When it hit US theaters this past April, Dylan Dog: Dead of Night made no impact at the box office. It is in fact one of the worst flops of 2011.
This may sound mean, but a large part of the failure rests on the shoulders of the film’s star, Brandon Routh (Superman Returns). The character Dylan Dog, the story is based on an Italian comic book by the way, is a supernatural detective, not unlike the main character in Jim Butcher’s series of novels The Dresden Files. Think a hardboiled P.I. who tracks down werewolves and vampires instead of cheating husbands.
While Routh certainly has an imposing physical presence, a necessary trait for a profession that involves occasional hand-to-hand combat with a monster, his baby face and leaden delivery make it difficult to take him seriously in the role of a detective who has been through the ringer. Routh looks like an overgrown teenager, and his acting in this movie has one note: flat. Whether talking about his dead wife, cracking wise with his undead partner, or discussing the impending end of the world, there is absolutely no inflection in his voice or variation in his tone. He is dull and bland when his character is supposed to be tortured and wounded.
Like I said, it’s largely Routh’s fault. I doubt Dead of Night would have even been a great horror film, but different casting could have helped. However, there are other issues to contend with. Dylan’s stomping ground is New Orleans, and the film does it’s level best to completely minimize the role of the city. New Orleans is the creepiest, coolest, most unique city in the US, and instead of exploiting that fact for both the horror and detective elements of the story, Dylan Dog turns the city into a day-glo playground where everything, even dingy apartments and dark alleyways, is well-lit, neon-tinged, and tidy. All of the character of the city, even scenes in a gothic cemetery, is stripped away.
This is too bad, because the whole thing is actually a fantastic idea with an interesting story. Dylan was once the only human trusted by the secret world of the undead that exists unseen by human society—a world that includes vampires, werewolves, zombies and more, who all just want to go about their shadowy business and be left alone. His job was to keep the peace in that world when one of the monsters would cross the line, and help keep the hidden realm hidden. When his fiancé winds up dead, a story that unravels as the film progresses, he walks away, burning bridges in the process, and turns to more mundane, pedestrian cases.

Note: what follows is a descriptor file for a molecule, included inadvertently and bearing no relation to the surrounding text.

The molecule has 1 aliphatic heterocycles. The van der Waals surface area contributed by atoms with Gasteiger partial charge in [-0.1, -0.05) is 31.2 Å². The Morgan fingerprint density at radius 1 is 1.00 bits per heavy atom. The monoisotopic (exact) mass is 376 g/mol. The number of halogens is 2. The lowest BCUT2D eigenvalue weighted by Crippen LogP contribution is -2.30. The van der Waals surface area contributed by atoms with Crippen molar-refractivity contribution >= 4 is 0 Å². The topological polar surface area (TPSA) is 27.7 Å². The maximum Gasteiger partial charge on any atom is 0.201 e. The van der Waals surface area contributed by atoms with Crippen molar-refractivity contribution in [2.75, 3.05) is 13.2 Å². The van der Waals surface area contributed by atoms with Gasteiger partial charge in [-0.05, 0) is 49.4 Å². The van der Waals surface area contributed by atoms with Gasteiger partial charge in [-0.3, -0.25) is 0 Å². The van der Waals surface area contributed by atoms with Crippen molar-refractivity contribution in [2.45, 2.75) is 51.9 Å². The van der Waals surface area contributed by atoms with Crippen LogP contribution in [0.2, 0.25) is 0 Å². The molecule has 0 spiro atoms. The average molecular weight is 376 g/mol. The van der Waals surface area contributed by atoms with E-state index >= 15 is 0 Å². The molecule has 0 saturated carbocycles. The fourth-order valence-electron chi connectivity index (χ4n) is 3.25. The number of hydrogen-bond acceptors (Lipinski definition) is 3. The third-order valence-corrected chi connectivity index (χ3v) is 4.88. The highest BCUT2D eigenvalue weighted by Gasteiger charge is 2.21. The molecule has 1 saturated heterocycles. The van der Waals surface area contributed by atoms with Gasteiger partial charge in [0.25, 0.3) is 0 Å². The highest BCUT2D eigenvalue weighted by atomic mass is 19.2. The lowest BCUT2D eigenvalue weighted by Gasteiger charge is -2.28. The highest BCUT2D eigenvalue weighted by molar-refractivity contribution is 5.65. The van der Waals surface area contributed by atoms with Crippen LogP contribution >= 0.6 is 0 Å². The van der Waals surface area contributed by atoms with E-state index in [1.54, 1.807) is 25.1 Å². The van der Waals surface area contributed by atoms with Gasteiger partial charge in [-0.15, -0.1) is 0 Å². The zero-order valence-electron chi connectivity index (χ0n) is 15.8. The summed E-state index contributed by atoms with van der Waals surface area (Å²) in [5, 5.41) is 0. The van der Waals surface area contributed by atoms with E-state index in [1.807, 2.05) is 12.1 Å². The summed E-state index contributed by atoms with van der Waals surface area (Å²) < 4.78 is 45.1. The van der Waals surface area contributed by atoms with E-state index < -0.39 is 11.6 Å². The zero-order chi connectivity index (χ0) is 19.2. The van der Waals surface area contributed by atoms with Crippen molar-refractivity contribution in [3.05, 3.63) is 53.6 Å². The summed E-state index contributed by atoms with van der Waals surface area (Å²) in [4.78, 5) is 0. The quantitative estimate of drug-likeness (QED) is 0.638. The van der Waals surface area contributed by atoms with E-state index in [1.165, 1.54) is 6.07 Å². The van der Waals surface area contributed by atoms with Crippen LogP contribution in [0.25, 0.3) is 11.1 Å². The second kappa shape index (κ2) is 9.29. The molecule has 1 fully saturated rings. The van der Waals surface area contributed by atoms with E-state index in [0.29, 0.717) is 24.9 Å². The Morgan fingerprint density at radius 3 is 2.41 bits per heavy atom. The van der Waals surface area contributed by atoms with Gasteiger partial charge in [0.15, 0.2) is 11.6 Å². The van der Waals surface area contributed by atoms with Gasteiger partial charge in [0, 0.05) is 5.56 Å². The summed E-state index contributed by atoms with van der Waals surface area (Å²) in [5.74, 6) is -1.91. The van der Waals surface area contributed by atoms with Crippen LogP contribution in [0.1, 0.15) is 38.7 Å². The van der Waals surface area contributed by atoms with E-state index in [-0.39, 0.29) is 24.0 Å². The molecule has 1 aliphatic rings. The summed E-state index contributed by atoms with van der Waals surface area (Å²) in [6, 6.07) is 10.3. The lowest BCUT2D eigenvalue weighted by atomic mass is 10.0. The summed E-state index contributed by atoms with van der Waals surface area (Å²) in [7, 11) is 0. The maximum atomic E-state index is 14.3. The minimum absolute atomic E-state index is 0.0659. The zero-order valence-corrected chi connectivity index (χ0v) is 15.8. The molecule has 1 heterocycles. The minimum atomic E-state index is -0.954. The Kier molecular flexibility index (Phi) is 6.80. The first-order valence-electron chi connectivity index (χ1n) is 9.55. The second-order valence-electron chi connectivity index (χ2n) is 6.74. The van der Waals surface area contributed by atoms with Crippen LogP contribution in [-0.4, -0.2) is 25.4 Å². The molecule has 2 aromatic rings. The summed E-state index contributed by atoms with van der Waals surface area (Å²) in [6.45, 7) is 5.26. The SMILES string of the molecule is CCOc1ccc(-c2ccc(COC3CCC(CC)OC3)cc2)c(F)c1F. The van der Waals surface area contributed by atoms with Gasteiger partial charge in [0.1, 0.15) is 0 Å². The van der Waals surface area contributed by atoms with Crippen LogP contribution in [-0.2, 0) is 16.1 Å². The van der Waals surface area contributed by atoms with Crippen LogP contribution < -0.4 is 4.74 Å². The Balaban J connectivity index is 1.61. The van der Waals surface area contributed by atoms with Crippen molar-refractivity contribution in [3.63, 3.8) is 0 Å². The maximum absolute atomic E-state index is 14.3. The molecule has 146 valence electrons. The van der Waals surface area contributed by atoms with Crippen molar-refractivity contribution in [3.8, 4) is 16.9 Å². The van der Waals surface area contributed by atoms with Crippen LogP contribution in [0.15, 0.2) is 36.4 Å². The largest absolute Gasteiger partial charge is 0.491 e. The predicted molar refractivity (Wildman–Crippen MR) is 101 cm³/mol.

When a werewolf murders Elizabeth Ryan’s (Anita Briem) importer father, she finds Dylan, and after his partner, Marcus (Sam Huntington), is killed by a zombie in the course of the investigation, Dylan is compelled to revisit haunts and contacts from his old life. Just when you think you’re out, they pull you back in. So Dylan has to find a killer monster, quell an overacting werewolf (Peter Stormare), and contend with a power-hungry vampire (Taye Diggs) who sells vampire blood to humans as a hot new drug. There is a forced romantic entanglement near the end, but luckily not much time is wasted pursuing that thread.
The world building is thorough and well thought out. Tiziano Sclavi, creator of the comic, and screenwriters Thomas Dean Donnelly and Jesse Oppenheimer, definitely include enough details to make the scenario believable. It’s a world where telling a werewolf that, “You hit like a vampire”, is an insult. And we all know what happens when a zombie bites you, don’t we? So Marcus wakes up after a while, but it turns out death isn’t the impediment it once was. Sure he’s slowly rotting, but there are “body shops” where the undead can go get new parts; and he has strange new appetites, but there are zombie support groups to help him cope, so it isn’t all that bad.
This are the kind of minutiae that rounds out the world of Dylan Dog. Unfortunately the information is doled out in a heavy-handed manner. Everything is said twice, and Dylan’s unnecessary voice-over is just that, unnecessary, and it feels like the film is talking down to you. The narrations tells you things instead of letting you witness and interpret for yourself, which is a mistake you learn to avoid on the first day of an undergraduate composition class.
At a conceptual level, the film is a fresh, interesting take on both horror and detective stories, however, it’s not executed particularly well in any capacity. The monsters look terrible—the werewolves resemble Halloween costumes, the vampires look like Buffy leftovers, and the giant zombie could be a remnant from Resident Evil. The relationships are hollow, the acting—with the exception of Huntington, who is having a blast—is seriously off, and Dylan Dog: Dead of Night is ultimately empty and devoid of much substance.
Now on DVD, the home video release feels about the same, and comes with nothing but the movie. Even visually it disappoints. There are times when you can tell director Kevin Munroe and crew were trying to give the frames a stylized look, like in the comic, but the transfer simply looks dim and muddy.